Swedish NGOs raise sustainability concerns over Renewable Energy Directive
A group of Swedish NGOs has called on the European Parliament to dramatically enhance the Renewable Energy Directive (RED) due to concerns about the sustainability of the bioenergy industry.
In the open letter to the MEPs, the NGOs outline their desire for radical improvements to proposals on bioenergy sustainability and transport biofuels in the Directive.
The Parliament’s Environment, Public Health, and Food Safety Committee are currently reviewing the RED. MEPs are scheduled to vote on the Directive on 23 October 2017.
Data from 2015 shows that bioenergy comprised 63 per cent of renewable energy in Europe, making up 10.5 per cent of all European energy production.
The NGOs list a number of areas in RED that need amending. They put significant emphasis on bioenergy saying that MEPs need to account for indirect emissions in calculations on the sustainability of biofuels.
These indirect emissions include where cropland biofuel production displaces the current land use, in many cases leading to peatland drainage and deforestation.
Since 2009, the amount of EU-produced biodiesel from crops grown in Europe has remained stable but the palm oil imports have skyrocketed to meet the growing needs of the biofuels market.
A Transport and Energy report from 2016 incorporating these indirect emissions found that, on average, biodiesels can produce 80 per cent higher emissions over their full lifecycle than the fossil fuels they replace.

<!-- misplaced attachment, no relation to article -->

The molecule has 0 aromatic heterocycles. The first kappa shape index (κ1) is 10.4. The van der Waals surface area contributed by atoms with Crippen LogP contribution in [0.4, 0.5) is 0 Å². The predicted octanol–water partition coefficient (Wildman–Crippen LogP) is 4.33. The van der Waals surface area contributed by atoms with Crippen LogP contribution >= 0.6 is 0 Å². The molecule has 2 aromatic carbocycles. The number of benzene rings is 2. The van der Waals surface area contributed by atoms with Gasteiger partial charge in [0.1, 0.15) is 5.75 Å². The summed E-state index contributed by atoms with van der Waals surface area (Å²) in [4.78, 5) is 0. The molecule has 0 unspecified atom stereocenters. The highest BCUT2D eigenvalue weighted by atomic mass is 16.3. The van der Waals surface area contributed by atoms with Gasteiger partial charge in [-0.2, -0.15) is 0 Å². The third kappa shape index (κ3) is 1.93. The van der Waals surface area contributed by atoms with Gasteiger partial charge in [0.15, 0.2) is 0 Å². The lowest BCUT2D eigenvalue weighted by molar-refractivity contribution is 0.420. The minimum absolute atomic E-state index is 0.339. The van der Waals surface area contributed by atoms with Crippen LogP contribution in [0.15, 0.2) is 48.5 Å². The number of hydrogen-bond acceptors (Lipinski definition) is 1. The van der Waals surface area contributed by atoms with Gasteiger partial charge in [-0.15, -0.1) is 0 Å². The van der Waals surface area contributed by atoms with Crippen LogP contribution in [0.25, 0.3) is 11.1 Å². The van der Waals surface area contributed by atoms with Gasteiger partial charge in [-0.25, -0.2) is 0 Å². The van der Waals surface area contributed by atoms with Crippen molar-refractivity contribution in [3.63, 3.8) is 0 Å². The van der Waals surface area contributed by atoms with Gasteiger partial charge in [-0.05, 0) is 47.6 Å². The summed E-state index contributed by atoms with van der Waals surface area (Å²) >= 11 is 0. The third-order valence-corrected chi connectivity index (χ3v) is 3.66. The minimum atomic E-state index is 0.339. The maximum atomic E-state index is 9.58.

The NGOs also demand additional incentives encouraging renewable electrification of transport, principally powered by solar energy.
According to the NGO letter, current policies are encouraging Member States to harvest and burn ttreesas biofuel.
This leads to increased emissions of greenhouse gases and decreases biodiversity, contradicting the aims of RED, the letter reads.
Scandinavian Forestry Lobby
The letter alleges that the Swedish and Finnish forest industries are “strong lobbyists” for such policy, using the climate as a “pretext to increase their forest harvest, production and economic rates”.
Under the EU Habitats Directive, 14 of the 15 forest biotopes in Sweden are not in favourable conservation condition. As a result, over 1,800 forest-living species are on the Swedish red list published in 2015.
“Forests are systematically clear-cut and replaced by even-aged conifer tree plantations, poor of species, to acquire alleged sustainable wood products and bioenergy,” the letter states.
“Planetary boundaries for climate and biodiversity are already exceeded and catastrophic consequences are ahead if stringent climate mitigation measures are not urgently taken.”
A group of 190 scientists from across the world has highlighted a need for scientific guidance on EU climate policy regarding forests.
In a statement released last month, they said that bioenergy derived from forests is not carbon neutral.
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